Again, we need to pay attention to the non-verbal reactions of others….the look on their face, the way they are standing, etc.  It could indicate that we have done something inappropriate and then we can ask what we did so that we do not repeat it.

If one is told that something was disrespectful and we repeat it anyway, that becomes harassment.  If we do not repeat the action or words, then we are done and there is no harassment…..we can apologize and make sure not to repeat the issue.

Finally, it is very important today to pay attention to the words we use, the gestures we use, the pictures and emails we may share, the screensavers we have, posters we may have in a common area, etc.  All of these things could be viewed as disrespectful to others if we do not understand what matters to them from their life experiences.  In addition, inappropriate touching, comments, or blockage of passage is just not acceptable and should be avoided at all costs.

If we are respectful of one another, mindful of how we speak to each other and pay attention to how what we have said and done is being perceived by our colleagues, the workplace will be a happier place for everyone.  Happy environments usually mean higher performance, productivity, efficiency, and creativity which is good for everyone.


Sandy Chernoff
Sandy Chernoff
SANDY'S 30 years of didactic and clinical teaching in study clubs and continuing dental education, coupled with her almost 40 years of Dental Hygiene practice bring a wealth of experience to her interactive soft skills workshops. With her education background she easily customizes interactive sessions to suit the specific needs of her clients. Her energetic and humorous presentation style has entertained and informed audiences from Victoria to New York City. Sandy’s client list includes law firms, teaching institutions, volunteer and professional organizations and conferences, businesses, and individuals. Her newest project is turning her live workshops into e-learning programs using an LMS platform. Her teaching and education background have helped her to produce meaningful and somewhat interactive courses for the learners wanting the convenience of e-learning options. As the author of 5 Secrets to Effective Communication, Sandy has demonstrated her ability to demystify the complexities of communication so that the reader can learn better strategies and approaches which will greatly improve their communication skills and ultimately reduce conflict, resentment, disappointment, complaining, and confusion. As a result, the reader will be able to increase productivity, efficiency and creativity, improve all the relationships in their lives and ultimately enjoy a happier, healthier existence! Sandy blogs regularly on her two websites on the various soft skills topics that are featured in her workshops and e-learning programs.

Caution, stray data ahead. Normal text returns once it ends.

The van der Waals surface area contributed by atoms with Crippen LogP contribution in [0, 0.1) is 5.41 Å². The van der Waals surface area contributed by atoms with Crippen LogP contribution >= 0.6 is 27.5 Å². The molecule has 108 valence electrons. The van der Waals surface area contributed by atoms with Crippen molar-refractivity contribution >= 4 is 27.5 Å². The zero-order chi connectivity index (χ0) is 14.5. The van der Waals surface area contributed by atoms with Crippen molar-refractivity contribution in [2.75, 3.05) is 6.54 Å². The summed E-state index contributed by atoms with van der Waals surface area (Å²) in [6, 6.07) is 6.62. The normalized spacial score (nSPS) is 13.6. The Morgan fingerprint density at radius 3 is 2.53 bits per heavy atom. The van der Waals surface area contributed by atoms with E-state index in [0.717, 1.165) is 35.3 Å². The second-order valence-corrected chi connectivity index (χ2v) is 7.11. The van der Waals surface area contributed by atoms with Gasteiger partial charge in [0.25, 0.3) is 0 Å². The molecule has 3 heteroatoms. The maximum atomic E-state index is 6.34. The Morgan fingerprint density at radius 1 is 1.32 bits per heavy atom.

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  1. I experienced workplace sexual harassment where I changed my shift, the way I dressed, and my set scheduled days to avoid being in the same building at the same time as the individual. I was a single mother with a baby at home on my first job out of nursing school. I had been there almost two years and didn’t want to go back to the nursing homes. I didn’t say anything to anyone, even till this day. Fortunately, shortly after nearly being raped by this man, he had to stop work due to some medical issues. It’s been 21 years.

    • Hi Valerie, I am so sorry. this sort of thing should just not happen! I am glad that he is no longer there to threaten you. However, I am surprised that a nursing home would not have in place a person or process for complaints of this sort. No one deserves to be so uncomfortable at work and so disrespected. I wish you well.